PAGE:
I will now give two examples of the care bestowed upon the transports in Balaclava by H.M.S. Sanspareil. On the day after our arrival (October 28th) we commenced as follows: At 4h 30m A.M., in consequence of a sharp cannonading- prepared to leave the harbour. All day the men were employed in different working parties. At 6 P.M. a strong party was sent on board an empty transport to get her out of harbour. Her anchors being foul, a stronger party, with the Commander of Sanspareil and Captain Tatham, went on board at 9 P.M., succeeded in towing her out of harbour at 12 p.M., and did not get on board the ship again till 1 o clock in the morning, when a fresh gale had just sprung up, and all hands were employed till the forenoon in securing the ship. On another occasion, in January, a steam transport ran nto harbour after dark and stuck on the beach. The whole of the crew of Sanspareil were employed from that time till three o'clock in the morning in clearing her and getting her off.
Another correspondent of a morning newspaper, in reference to the gale on the 14th of November, had the impudence to write as follows :—" The officers and crews of the merchant vessels rendered most effective assistance, and succeeded in saving above fifty persons. The credit of having rescued these survivors has been given at head-quarters to the officers and crews of the ship-of-war stationed in the harbour. For the sake of truth, I must deny this statement. The whole credit of the act lies with the crews of the transport ships, and with them alone. Not that I wish to deny the willingness of Sanspareil and other men-of-war to render every assistance possible, but, owing to their crews being actively engaged in the naval batteries, no hands could be spared from the vessels in question. As it is, all the merit lies with the mercantile vessels."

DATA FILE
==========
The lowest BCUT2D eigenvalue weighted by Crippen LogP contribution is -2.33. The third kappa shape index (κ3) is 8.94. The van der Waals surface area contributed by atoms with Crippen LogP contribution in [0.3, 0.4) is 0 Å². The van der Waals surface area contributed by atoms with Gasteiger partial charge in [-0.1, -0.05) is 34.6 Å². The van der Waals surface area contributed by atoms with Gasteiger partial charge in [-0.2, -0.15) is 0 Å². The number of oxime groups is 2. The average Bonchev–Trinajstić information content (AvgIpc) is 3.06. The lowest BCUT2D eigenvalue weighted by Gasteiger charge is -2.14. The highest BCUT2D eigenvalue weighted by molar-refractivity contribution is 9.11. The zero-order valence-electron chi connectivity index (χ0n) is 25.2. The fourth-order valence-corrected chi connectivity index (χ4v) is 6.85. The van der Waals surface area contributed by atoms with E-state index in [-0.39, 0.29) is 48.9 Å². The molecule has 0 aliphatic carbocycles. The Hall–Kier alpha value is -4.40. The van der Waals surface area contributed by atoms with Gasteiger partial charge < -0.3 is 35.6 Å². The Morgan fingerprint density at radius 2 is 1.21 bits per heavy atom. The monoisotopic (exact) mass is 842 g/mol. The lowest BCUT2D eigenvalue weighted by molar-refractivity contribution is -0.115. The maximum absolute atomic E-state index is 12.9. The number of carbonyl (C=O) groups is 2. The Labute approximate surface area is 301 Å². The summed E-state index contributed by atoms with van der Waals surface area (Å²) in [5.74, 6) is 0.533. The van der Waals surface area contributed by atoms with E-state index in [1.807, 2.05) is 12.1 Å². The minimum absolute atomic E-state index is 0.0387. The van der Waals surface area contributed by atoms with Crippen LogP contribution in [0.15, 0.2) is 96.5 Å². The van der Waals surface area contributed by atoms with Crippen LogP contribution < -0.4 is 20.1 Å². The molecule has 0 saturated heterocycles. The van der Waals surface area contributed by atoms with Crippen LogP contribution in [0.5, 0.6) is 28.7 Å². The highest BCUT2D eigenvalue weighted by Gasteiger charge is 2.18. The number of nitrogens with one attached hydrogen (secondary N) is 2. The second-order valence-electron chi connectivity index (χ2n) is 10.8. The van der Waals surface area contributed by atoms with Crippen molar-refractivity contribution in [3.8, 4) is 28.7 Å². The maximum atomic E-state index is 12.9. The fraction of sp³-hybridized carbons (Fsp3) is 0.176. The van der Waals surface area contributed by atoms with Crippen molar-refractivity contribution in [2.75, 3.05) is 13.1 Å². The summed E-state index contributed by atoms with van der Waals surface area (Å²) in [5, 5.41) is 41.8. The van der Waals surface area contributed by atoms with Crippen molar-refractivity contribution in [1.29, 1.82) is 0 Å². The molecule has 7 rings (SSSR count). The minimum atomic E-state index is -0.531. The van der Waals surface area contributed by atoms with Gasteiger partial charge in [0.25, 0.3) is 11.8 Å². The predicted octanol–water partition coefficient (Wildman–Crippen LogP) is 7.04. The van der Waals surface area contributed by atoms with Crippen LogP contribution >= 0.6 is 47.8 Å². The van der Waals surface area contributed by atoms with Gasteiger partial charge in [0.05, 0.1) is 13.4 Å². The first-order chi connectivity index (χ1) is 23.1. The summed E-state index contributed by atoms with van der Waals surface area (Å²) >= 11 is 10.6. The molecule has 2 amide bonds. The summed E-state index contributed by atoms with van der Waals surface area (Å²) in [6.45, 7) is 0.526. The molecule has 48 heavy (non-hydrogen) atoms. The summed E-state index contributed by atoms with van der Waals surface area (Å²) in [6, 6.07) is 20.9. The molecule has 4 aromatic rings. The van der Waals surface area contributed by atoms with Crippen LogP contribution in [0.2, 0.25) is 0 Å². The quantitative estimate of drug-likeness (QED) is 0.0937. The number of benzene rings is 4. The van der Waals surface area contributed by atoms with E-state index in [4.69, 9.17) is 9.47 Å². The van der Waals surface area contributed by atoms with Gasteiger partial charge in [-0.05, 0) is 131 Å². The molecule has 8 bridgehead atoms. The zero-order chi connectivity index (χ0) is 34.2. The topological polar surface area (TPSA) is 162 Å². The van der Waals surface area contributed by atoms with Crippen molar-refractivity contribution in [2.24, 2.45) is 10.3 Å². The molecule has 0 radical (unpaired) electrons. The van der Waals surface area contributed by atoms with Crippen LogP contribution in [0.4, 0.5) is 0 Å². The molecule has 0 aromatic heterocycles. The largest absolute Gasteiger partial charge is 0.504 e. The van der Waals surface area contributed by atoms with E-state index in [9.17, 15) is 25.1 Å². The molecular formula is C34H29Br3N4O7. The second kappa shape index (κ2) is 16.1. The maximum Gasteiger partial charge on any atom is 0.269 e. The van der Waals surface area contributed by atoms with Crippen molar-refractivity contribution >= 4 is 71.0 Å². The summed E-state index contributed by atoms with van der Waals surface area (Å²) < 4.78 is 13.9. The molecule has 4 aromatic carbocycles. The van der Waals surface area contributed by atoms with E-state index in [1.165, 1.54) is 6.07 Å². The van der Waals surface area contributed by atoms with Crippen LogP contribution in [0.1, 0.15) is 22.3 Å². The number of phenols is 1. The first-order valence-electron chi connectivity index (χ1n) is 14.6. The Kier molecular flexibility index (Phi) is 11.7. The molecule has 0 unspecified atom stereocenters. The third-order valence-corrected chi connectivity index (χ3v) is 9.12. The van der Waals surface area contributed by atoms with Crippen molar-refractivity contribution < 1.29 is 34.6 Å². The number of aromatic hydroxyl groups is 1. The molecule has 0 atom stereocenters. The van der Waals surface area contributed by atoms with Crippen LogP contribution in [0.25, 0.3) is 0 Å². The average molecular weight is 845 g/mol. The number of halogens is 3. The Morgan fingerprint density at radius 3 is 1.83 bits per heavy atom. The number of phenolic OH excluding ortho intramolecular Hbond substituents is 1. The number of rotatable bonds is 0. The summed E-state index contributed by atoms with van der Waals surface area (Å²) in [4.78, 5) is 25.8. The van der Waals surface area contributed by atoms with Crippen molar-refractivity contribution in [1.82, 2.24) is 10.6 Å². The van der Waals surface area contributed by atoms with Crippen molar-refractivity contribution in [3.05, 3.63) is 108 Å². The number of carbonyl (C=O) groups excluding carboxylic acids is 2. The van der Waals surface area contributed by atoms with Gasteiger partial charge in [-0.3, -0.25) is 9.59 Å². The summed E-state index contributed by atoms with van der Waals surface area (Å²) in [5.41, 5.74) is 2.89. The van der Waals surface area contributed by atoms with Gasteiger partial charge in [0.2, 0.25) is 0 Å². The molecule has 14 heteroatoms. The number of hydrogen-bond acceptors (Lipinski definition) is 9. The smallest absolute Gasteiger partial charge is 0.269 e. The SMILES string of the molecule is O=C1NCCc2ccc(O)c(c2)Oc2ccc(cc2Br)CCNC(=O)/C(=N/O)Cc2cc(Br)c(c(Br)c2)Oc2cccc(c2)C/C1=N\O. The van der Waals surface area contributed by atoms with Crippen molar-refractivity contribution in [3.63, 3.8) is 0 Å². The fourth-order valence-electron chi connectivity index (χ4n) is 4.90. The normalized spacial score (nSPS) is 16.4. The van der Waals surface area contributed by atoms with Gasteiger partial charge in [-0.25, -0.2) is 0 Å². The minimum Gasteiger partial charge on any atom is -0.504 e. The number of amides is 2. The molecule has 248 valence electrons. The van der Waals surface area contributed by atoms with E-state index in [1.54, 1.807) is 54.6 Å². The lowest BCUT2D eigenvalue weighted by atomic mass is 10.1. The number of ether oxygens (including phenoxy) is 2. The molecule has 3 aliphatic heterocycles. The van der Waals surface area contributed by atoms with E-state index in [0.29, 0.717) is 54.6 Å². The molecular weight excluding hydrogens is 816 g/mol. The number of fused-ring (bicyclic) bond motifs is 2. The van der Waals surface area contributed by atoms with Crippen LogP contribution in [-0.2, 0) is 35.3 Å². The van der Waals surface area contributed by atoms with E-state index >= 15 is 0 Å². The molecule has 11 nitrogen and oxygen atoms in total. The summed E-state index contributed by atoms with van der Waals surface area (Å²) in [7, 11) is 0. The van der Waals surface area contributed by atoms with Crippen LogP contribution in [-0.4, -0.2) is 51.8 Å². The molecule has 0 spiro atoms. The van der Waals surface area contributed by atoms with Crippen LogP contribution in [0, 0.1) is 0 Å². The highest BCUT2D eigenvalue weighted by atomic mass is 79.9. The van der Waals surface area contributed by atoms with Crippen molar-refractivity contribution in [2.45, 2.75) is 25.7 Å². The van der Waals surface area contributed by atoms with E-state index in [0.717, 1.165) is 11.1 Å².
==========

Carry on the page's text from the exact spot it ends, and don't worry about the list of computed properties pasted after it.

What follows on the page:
This abominable falsehood is written with an air of the greatest candour ; it is, moreover, "a lie with a circumstance." The truth is, that a lieutenant, boatswain, and a strong party of men, were immediately sent with tackling to the cliffs from H.M.S. Sanspareil, and before night had saved thirty-two persons who were thrown on the rocks, the total number saved being fifty-four. A lieutenant and eight men, moreover, remained on the rocks all night, and in the morning had the satisfaction of saving the sole survivors, a man and a boy, from the Wildwave, who had passed the night in a cleft of the rocks.
The tissue of newspaper fabrication could not, of course, be complete without some allusion to the sick. Thus, another correspondent has falsely stated that there were "no boats to take off the sick. Her Majesty's vessels in Balaclava have such a number of boats that those of Sanspareil could have taken off any number. Here were 500 men suffering and dying within twenty yards of a row of English vessels, bur honest Jack turned his back," &c. There was certainly no duty that was so strictly attended to in the Sanspareil as that ot looking after the sick; and it is scarcely necessary to explain, that there were always more boats employed on this service than could be of any real use. The delay occurred in getting the invalids up the steep sides of the transports, and thus the boats were loaded much faster then they could be cleared. I have heard of a staff-officer making the same complaint in ignorance, having rifdden down from head-quarters and observed the invalids waiting for their turn on the beach.
In the Report on the Hospitals of the East, by the Government Commissioners, certain questions were addressed by them to the surgeons in charge of invalids between the Crimea am Scutari. To the question of, Whether any unnecessary delay took place in the embarkation of sick at Balaclava between the 28th of October and the 1st of February? thirty-six surgeons" whose names will be found in the Report, have answered in the negative.